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By Any Other Name

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“Chunky monkey, huh?” Aeris said.

Sephiroth shrugged. “Thought I’d try something new.”

“Suits you,” Aeris said, digging into her own scoop. “You’re nuts and bananas.”

Sephiroth rolled his eyes and licked his spoon clean. “What did you get, Missy?”

“Rocky Road.” Aeris sighed. “Want some?”

“What, and trade spit in public?”

“Nobody’s watching.” Aeris waved a spoon of chocolate temptation before him.

Sephiroth shook his head. Eyelashes flickered in the direction of the shop window. “Paparazzi across the street.”

“Ugh.” Aeris let the spoon drop. Sephiroth shuffled his chair around, putting his back between her and the window. A wave of small, snappy movements rustled through the shop as patrons became studiously interested in their splits and sundaes.

Aeris bowed her head over the waffle bowl. “I did not put on enough makeup for this.”

“Neither did I,” Sephiroth said. He poked his spoon into the melted portion and swirled it around for a bit. They sighed.

Aeris leaned to one side in her seat, sliding into Sephiroth’s shadow. “Anything new at work?”

“No. You?”

“No.” She nibbled on the end of the spoon, replacing the savor of marshmallow on her tongue with a metal tang. Sephiroth was thinking of saying something. She could see it in the way he took his time swallowing.

“I found something,” he said, excavating his ice cream scoop. “In the papers and personal effects.”


He exhaled, setting his spoon down on the napkin. “Apparently the birth mother wanted to call me ‘Grimoire’.”

Aeris blinked. “Okay, that’s terrible.”

“Isn’t it?” Sephiroth shook his head and played with his ice cream some more. “I mean, what would people have called me for short? Grim?”

“Yeah, your face already has that covered.”

Sephiroth scowled and shoved some ice cream into his mouth. “What I can’t figure out,” he said around the almonds, “is why. Why would anybody do that to a child? Bad enough you already signed me up for medical experiments.”

“Maybe we should just be glad they chose otherwise,” Aeris said, shaking her head.

“Yes, thank Gaea for small mercies,” Sephiroth said, carving the chunky monkey into a convoluted swirl. “I’d chuck the whole mess into storage if I could afford it. The only thing I’m getting out of this is confirmation is that the woman had no sense and less taste.”

“Pretty mean way to talk about your mother, Seph,” Aeris said, looking away.

Sephiroth huffed. “She hasn’t done me any favors.” He stabbed the ice cream right down the middle and shoveled such a heapful into his mouth that he gave himself an ice cream headache. Aeris took dainty spoonfuls until he was done gripping the table and scrunching up his face.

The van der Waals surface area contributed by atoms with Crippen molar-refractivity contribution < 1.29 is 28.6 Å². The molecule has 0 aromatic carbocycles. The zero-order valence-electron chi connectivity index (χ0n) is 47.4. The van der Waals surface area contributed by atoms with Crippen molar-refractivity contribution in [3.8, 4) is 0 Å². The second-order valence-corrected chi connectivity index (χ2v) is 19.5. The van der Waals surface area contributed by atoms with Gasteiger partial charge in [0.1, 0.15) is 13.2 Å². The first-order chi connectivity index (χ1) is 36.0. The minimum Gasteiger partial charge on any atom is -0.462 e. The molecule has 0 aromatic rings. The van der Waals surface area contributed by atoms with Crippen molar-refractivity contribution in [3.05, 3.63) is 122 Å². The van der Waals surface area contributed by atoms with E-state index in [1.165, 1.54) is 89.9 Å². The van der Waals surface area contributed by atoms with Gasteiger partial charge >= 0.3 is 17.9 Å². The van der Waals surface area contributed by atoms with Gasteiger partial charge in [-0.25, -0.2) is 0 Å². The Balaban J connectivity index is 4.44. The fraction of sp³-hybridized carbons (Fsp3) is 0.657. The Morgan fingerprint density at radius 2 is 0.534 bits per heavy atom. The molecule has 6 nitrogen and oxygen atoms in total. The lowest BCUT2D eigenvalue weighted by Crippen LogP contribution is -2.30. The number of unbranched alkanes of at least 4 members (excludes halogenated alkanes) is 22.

“You know,” she said, “my mother thought about calling me ‘Nyneva’.”

Sephiroth looked up. “Isn’t that a face cream?”

“No,” Aeris said, scowling at him. “It’s a very meaningful and traditional name among members of my Clan.” Sephiroth waited. Aeris sighed. “I’d have been teased like heck in school. There’s some Nynevas in the Stream right now who confirm it.”

“I think you got a nice name in the end,” Sephiroth said, tilting his cup for the very last nut.

“Thanks,” Aeris said, looking aside. She knew Sephiroth was watching the expressions on her face, and if she sat up too straight, every tabloid addict was going to see them too. She set her spoon down and buried everything else deep. “Want piece of my waffle cup?”

“No. Yes.” They broke it together and munched away. “We should do this more often,” Sephiroth said. “I like ice cream.”

“Yeah, but the weather’s turning soon,” Aeris said.

“They have hot drinks. Or we could find someplace with pastry instead.”

Aeris rolled her eyes. “Next you’ll say we should go out for dinner.”

“Why not?”

“Saving money.”

“Oh. Right.” Sephiroth straightened up. “Ready to go?”

“Yeah, I guess.” She pretended not to notice how he stood when she did, how he angled himself between him and the worst of the rubberneckers. He didn’t offer his arm as they went through the door, but he put himself on the outer part of the sidewalk, blocking her from traffic and any sneaky camera view.

“Are they still there?” she asked.

“Yes. I can hear the shutter clicking.”

“Hm. Straight home then?”


She rolled her eyes at him but it was more and more for show these days. He kept between her and the cars, matching his pace to her shorter stride. They didn’t hold hands, they were still ‘just friends’, no point making this whole thing harder to live up to. But his fingers brushed against her hand a few times as they walked, trailing against her wrist.
Holding hands wasn’t a big deal, was it? Nothing unexpected at this point, really.

But it was a warm day. Maybe later, when the weather turned.